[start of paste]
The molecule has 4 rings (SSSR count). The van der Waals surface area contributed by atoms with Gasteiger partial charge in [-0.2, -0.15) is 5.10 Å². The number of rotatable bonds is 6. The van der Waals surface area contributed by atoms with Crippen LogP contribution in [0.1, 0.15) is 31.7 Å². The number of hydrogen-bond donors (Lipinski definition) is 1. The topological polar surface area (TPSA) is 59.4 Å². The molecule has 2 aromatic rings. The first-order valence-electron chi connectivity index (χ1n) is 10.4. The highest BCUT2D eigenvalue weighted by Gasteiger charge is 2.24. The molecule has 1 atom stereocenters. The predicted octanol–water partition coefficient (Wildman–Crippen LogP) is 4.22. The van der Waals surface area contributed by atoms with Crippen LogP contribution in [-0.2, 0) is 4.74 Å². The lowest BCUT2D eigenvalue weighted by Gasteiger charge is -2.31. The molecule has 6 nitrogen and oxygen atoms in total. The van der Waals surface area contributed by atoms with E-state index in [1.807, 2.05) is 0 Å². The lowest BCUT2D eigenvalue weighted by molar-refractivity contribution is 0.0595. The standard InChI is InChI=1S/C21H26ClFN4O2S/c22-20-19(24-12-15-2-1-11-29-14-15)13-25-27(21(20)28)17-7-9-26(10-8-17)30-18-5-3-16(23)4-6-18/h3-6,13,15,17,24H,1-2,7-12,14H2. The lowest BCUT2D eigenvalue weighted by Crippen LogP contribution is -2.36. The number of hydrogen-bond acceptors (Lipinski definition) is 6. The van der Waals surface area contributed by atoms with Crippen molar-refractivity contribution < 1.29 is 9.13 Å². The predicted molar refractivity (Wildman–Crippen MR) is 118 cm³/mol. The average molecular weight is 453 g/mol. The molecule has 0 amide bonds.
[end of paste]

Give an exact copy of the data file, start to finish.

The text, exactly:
The molecule has 4 rings (SSSR count). The van der Waals surface area contributed by atoms with Gasteiger partial charge in [-0.2, -0.15) is 5.10 Å². The number of rotatable bonds is 6. The van der Waals surface area contributed by atoms with Crippen LogP contribution in [0.1, 0.15) is 31.7 Å². The number of hydrogen-bond donors (Lipinski definition) is 1. The topological polar surface area (TPSA) is 59.4 Å². The molecule has 2 aromatic rings. The first-order valence-electron chi connectivity index (χ1n) is 10.4. The highest BCUT2D eigenvalue weighted by Gasteiger charge is 2.24. The molecule has 1 atom stereocenters. The predicted octanol–water partition coefficient (Wildman–Crippen LogP) is 4.22. The van der Waals surface area contributed by atoms with Crippen LogP contribution in [-0.2, 0) is 4.74 Å². The lowest BCUT2D eigenvalue weighted by Gasteiger charge is -2.31. The molecule has 6 nitrogen and oxygen atoms in total. The van der Waals surface area contributed by atoms with E-state index in [1.807, 2.05) is 0 Å². The lowest BCUT2D eigenvalue weighted by molar-refractivity contribution is 0.0595. The standard InChI is InChI=1S/C21H26ClFN4O2S/c22-20-19(24-12-15-2-1-11-29-14-15)13-25-27(21(20)28)17-7-9-26(10-8-17)30-18-5-3-16(23)4-6-18/h3-6,13,15,17,24H,1-2,7-12,14H2. The lowest BCUT2D eigenvalue weighted by Crippen LogP contribution is -2.36. The number of hydrogen-bond acceptors (Lipinski definition) is 6. The van der Waals surface area contributed by atoms with Crippen molar-refractivity contribution < 1.29 is 9.13 Å². The predicted molar refractivity (Wildman–Crippen MR) is 118 cm³/mol. The average molecular weight is 453 g/mol. The molecule has 0 amide bonds.